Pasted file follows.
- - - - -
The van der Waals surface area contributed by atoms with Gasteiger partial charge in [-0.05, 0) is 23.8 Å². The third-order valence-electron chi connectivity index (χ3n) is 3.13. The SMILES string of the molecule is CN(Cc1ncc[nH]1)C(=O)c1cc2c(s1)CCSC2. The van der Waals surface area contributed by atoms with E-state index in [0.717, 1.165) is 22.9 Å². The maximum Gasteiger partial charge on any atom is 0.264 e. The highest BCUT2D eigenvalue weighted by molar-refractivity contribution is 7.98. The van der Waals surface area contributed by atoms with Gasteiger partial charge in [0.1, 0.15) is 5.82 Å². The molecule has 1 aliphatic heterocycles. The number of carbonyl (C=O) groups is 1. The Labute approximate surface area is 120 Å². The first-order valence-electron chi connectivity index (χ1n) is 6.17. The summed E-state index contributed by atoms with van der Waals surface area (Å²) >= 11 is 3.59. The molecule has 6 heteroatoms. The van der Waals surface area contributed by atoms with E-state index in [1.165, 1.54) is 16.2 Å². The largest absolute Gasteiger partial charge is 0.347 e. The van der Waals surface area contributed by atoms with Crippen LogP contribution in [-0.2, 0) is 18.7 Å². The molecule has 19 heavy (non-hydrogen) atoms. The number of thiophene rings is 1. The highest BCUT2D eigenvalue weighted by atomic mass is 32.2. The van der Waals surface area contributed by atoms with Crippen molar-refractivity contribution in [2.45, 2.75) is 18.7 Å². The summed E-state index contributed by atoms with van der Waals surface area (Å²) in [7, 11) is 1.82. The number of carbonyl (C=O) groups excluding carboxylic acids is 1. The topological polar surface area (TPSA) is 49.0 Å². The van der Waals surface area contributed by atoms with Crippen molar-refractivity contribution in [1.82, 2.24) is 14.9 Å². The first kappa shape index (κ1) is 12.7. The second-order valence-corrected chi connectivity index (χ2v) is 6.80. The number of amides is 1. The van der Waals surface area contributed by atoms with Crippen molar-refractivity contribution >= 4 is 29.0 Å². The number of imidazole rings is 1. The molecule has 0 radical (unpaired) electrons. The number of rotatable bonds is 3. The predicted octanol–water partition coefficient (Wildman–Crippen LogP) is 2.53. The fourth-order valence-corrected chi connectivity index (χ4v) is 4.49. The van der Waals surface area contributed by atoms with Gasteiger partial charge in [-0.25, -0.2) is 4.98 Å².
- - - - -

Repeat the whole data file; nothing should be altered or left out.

The van der Waals surface area contributed by atoms with Gasteiger partial charge in [-0.05, 0) is 23.8 Å². The third-order valence-electron chi connectivity index (χ3n) is 3.13. The SMILES string of the molecule is CN(Cc1ncc[nH]1)C(=O)c1cc2c(s1)CCSC2. The van der Waals surface area contributed by atoms with E-state index in [0.717, 1.165) is 22.9 Å². The maximum Gasteiger partial charge on any atom is 0.264 e. The highest BCUT2D eigenvalue weighted by molar-refractivity contribution is 7.98. The van der Waals surface area contributed by atoms with Gasteiger partial charge in [0.1, 0.15) is 5.82 Å². The molecule has 1 aliphatic heterocycles. The number of carbonyl (C=O) groups is 1. The Labute approximate surface area is 120 Å². The first-order valence-electron chi connectivity index (χ1n) is 6.17. The summed E-state index contributed by atoms with van der Waals surface area (Å²) >= 11 is 3.59. The molecule has 6 heteroatoms. The van der Waals surface area contributed by atoms with E-state index in [1.165, 1.54) is 16.2 Å². The largest absolute Gasteiger partial charge is 0.347 e. The van der Waals surface area contributed by atoms with Crippen LogP contribution in [-0.2, 0) is 18.7 Å². The molecule has 19 heavy (non-hydrogen) atoms. The number of thiophene rings is 1. The highest BCUT2D eigenvalue weighted by atomic mass is 32.2. The van der Waals surface area contributed by atoms with Crippen molar-refractivity contribution in [2.45, 2.75) is 18.7 Å². The summed E-state index contributed by atoms with van der Waals surface area (Å²) in [7, 11) is 1.82. The number of carbonyl (C=O) groups excluding carboxylic acids is 1. The topological polar surface area (TPSA) is 49.0 Å². The van der Waals surface area contributed by atoms with Crippen molar-refractivity contribution in [1.82, 2.24) is 14.9 Å². The first kappa shape index (κ1) is 12.7. The second-order valence-corrected chi connectivity index (χ2v) is 6.80. The number of amides is 1. The van der Waals surface area contributed by atoms with Crippen molar-refractivity contribution >= 4 is 29.0 Å². The number of imidazole rings is 1. The molecule has 0 radical (unpaired) electrons. The number of rotatable bonds is 3. The predicted octanol–water partition coefficient (Wildman–Crippen LogP) is 2.53. The fourth-order valence-corrected chi connectivity index (χ4v) is 4.49. The van der Waals surface area contributed by atoms with Gasteiger partial charge in [-0.25, -0.2) is 4.98 Å².